Amitav Acharya – The Third World and Security Studies by Acharya Amitav

 Source: ‘The periphery as the core: the Third World and security studies’, in Keith Krause and Michael C. Williams (ed.) Critical Security Studies: Concepts and Cases (Minneapolis: University of Minnesota Press, 1997), pp. 299–328.

The periphery as the core: The Third World and security studies

War period was marked by a preoccupation of security studies scholars with issues and problems of a particular segment of the international system. As with other key concepts of International Relations, national security assumed a Eurocentric universe of nation-states and dwelled primarily on the responses of Western governments and societies, particularly the United States, to the problem of war.The issues and experi- ences within the other segment, collectively labeled as the Third World, were not fully incorporated into the discourse of security studies. Because the international system as a whole was seen as a “transplantation of the European territorial state,” the concept of national security was taken to be a general model, “reflecting the univer- salization of the competitive European style of anarchic international relations.”1HIS CHAPTER LOOKS at another, less pronounced but ultimately more significant, reason why a redefinition of security is called for. The Cold This exclusion of the Third World from the Cold War security studies agenda was evident in both policy and academic arenas.2 […] In the academic literature, what was considered mainstream focused on “the centrality of the East-West divide to the rest of global politics.”3 Attention to problems of regional instability in the Third World was given only to the extent that they had the potential to affect the superpower rela- tionship. Not surprisingly, therefore, […] “regional security issues (apart from Western Europe) […] received inadequate attention,” a fact attributable to “ethno- centric biases” resulting from “the development of security studies in the United States more than in other countries.” 4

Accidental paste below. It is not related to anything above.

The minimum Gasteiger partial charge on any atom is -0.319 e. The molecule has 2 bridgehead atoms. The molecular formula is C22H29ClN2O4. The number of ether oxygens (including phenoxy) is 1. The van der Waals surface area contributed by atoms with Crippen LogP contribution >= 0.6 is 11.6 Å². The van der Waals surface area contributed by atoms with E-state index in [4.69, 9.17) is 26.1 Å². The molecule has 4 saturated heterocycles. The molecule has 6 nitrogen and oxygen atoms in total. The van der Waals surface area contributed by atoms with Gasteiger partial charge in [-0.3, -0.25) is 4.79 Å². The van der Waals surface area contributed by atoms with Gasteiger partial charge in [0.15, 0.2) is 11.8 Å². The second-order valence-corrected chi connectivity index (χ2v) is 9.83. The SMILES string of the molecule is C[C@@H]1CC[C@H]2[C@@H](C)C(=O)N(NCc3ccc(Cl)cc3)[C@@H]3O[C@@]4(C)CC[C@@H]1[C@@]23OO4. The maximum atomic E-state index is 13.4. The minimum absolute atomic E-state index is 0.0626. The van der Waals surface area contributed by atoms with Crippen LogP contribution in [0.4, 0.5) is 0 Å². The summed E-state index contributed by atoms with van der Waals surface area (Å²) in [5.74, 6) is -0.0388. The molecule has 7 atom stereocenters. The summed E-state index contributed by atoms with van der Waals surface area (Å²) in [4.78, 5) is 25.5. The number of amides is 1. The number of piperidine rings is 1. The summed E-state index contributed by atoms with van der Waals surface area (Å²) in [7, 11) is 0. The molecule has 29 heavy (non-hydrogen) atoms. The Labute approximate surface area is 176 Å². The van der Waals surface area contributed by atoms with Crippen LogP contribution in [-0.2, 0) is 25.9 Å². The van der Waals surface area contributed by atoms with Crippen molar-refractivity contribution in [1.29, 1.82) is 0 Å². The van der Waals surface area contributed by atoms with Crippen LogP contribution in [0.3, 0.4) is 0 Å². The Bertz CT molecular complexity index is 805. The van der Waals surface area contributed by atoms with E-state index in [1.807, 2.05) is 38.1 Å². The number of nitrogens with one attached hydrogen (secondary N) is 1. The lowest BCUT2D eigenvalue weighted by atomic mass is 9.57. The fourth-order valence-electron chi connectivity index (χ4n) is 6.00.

The tendency of security studies to focus on a particular segment of the interna- tional system to the exclusion of another is ironic given the fact that it is in the neglected arena that the vast majority of conflicts have taken place.5 Moreover, the security predicament of the Third World states challenges several key elements of the national security paradigm, especially its state-centric and war-centric universe. The Third World’s problems of insecurity and their relationship with the larger issues of international order have been quite different from what was envisaged under the dominant notion.6

[…] [A]s security studies adapts itself to post-Cold War realities, the security predicament of Third World states provides a helpful point of departure for appreciat- ing the limitations of the dominant understanding and moving it toward a broader and more inclusive notion of security. This redefinition is crucial to understanding the problems of conflict and order in the post-Cold War period. […]